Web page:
Monday, June 22, 2009

Beginner's mind and collective intelligence

It's five years to the day since the first post on Connectedness.

An unspoken theme of those five years deserves recognition today: Beginner's Mind. I heard the phrase last September, when Fred Small preached his very first sermon as the new senior minister at my church.

Without Fred's flair for story-telling, Wikipedia still does a good job of explaining beginner's mind:
"Beginner's mind ... refers to having an attitude of openness, eagerness, and lack of preconceptions when studying a subject, even when studying at an advanced level, just as a beginner in that subject would. The term is especially used in the study of Zen Buddhism and Japanese martial arts.

"The phrase was also used as the title of Zen teacher Shunryu Suzuki's book: Zen Mind, Beginner's Mind, which reflects a saying of his regarding the way to approach Zen practice: In the beginner's mind there are many possibilities, in the expert's mind there are few."
My fascination with beginner's mind often puts me in a bind: In my consulting and my teaching, I am usually invited to take the role of expert, the perspective that will reduce the confusion of many possibilities to the simplicity of the few and the best. Rarely am I invited to help experts take off the focused blinders of their hard-won experience.

Beginner's mind is easily left behind and forgotten. For example, consider that exemplar of communal beginner's knowledge: Wikipedia. The scope and accuracy of this site are deservedly celebrated: Rob Laubacher, Executive Director of the MIT Center for Collective Intelligence, notes that Harvard medical school students prepare for exams using Wikipedia. But where do beginners turn for an introduction to anatomy, once Harvard medical students have claimed Wikipedia as their study guide? I posed that question to Rob. He said it was the first time he had heard the notion that Wikipedia was evolving into a collection of specialized expert-driven beginner-unfriendly articles. We wondered if my experience of Wikipedia being advanced and not at all beginner-friendly was related to the topic my students most want to learn: Web technology.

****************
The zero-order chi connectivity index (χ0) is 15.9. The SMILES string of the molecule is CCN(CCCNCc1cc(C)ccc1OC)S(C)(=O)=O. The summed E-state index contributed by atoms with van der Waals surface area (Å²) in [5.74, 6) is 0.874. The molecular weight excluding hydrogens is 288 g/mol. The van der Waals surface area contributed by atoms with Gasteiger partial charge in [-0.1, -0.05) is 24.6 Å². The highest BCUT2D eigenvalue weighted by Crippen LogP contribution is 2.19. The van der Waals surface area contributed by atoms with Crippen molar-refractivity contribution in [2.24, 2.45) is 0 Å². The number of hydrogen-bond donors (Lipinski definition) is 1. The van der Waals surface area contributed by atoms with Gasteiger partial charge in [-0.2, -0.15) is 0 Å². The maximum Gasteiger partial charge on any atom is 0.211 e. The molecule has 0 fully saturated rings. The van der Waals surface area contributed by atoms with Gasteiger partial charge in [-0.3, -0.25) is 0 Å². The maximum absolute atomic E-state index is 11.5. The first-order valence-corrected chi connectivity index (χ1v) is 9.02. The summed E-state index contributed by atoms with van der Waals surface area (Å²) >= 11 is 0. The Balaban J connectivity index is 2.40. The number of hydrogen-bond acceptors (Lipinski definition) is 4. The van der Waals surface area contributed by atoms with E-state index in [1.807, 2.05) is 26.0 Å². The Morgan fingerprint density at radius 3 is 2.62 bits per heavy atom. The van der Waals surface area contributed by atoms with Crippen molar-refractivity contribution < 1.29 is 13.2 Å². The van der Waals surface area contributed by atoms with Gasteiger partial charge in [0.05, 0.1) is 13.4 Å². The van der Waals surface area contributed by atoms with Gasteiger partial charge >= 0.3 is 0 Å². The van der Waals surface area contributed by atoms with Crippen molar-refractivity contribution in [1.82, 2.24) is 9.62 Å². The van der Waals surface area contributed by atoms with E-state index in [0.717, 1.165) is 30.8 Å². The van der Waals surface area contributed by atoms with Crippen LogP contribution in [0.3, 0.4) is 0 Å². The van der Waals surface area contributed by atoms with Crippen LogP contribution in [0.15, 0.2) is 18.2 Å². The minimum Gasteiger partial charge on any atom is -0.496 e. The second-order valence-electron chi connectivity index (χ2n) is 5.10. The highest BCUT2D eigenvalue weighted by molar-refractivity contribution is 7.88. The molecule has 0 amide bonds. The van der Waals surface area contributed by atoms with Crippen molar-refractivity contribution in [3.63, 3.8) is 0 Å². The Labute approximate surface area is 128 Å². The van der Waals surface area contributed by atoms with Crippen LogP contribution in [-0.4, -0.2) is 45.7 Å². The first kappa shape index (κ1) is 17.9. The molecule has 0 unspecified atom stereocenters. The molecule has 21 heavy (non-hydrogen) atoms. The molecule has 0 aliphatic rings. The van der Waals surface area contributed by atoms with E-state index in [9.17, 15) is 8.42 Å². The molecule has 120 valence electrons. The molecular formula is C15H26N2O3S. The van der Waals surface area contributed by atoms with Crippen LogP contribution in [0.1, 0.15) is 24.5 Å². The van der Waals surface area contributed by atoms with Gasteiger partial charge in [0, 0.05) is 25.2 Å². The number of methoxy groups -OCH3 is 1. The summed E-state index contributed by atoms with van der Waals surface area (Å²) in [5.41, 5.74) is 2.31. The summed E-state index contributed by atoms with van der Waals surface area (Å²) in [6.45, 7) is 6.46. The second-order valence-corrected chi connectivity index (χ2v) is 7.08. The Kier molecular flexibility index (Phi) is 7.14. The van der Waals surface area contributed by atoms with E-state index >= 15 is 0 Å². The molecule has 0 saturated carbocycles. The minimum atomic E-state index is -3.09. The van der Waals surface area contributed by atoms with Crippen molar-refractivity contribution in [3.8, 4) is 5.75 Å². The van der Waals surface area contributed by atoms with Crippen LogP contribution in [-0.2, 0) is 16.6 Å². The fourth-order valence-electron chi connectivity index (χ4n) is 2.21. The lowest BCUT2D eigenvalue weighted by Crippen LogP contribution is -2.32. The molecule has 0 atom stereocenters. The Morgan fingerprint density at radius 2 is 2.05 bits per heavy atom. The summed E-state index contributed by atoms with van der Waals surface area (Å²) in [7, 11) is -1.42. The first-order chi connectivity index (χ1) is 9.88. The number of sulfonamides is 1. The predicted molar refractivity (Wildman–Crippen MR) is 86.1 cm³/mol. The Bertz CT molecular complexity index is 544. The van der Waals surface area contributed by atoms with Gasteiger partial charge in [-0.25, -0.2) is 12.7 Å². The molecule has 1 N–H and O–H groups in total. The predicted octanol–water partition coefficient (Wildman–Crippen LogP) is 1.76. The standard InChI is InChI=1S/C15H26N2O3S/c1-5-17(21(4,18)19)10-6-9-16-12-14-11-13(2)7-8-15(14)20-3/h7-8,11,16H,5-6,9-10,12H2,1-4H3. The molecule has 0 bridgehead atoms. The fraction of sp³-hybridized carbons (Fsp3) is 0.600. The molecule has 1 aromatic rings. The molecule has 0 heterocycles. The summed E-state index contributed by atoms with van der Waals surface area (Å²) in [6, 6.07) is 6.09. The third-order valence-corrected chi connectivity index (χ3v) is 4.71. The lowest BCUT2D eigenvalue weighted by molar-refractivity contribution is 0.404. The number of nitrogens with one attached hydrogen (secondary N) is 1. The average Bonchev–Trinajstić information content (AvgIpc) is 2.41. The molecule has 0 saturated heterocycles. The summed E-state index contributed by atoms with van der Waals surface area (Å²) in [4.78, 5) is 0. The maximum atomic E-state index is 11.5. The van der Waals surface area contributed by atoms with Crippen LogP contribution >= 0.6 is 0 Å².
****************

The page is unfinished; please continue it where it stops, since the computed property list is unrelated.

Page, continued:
To a point, perhaps. As a case study of how Wikipedia takes a simple non-Web idea and moves it beyond the grasp of beginners, consider the notion of probability as introduced by Wikipedia and Encyclopedia Britannica. Within its first few paragraphs, before citing a single concrete example of probability (e.g., flipping a coin, rolling dice), Wikipedia asserts thatwhich is easy for them to say. And I mean that truly. Once you have mastered such notation, explaining probability with a language as imprecise as English is really hard. Yet English is the language spoken most often by American students. So where are they to turn? Read Britannica and see for yourself.

When Wikipedia introduces probability as is that what we mean by "collective intelligence," "working wikily," or "wikinomics"? Probably not. But you have to admit it makes sense for Wikipedia to explain probability to us in that way. Why should privileged experts with mastery of a valuable language such as probability theory make it easy for ignorant beginners to join them? The simplest answer is, "Because Encyclopedia Britannica pays them to." In conversations with Rob and others, I have heard of other sensible and even uplifting answers to this question. And so I hope that ignorant and expert alike may be blessed with Beginner's Mind.

PS: See James Surowiecki for a good argument that high-quality information requires high-quality compensation.

PPS: My last sustained post along these lines was this one, in reference to John Ziman's 1968 monograph Public Knowledge--An Essay Concerning the Social Dimension of Science, specifically in the chapter "Community and Communications."

This work is licensed under a Creative Commons Attribution-ShareAlike 3.0 License and is copyrighted (c) 2009 by Connective Associates LLC except where otherwise noted.

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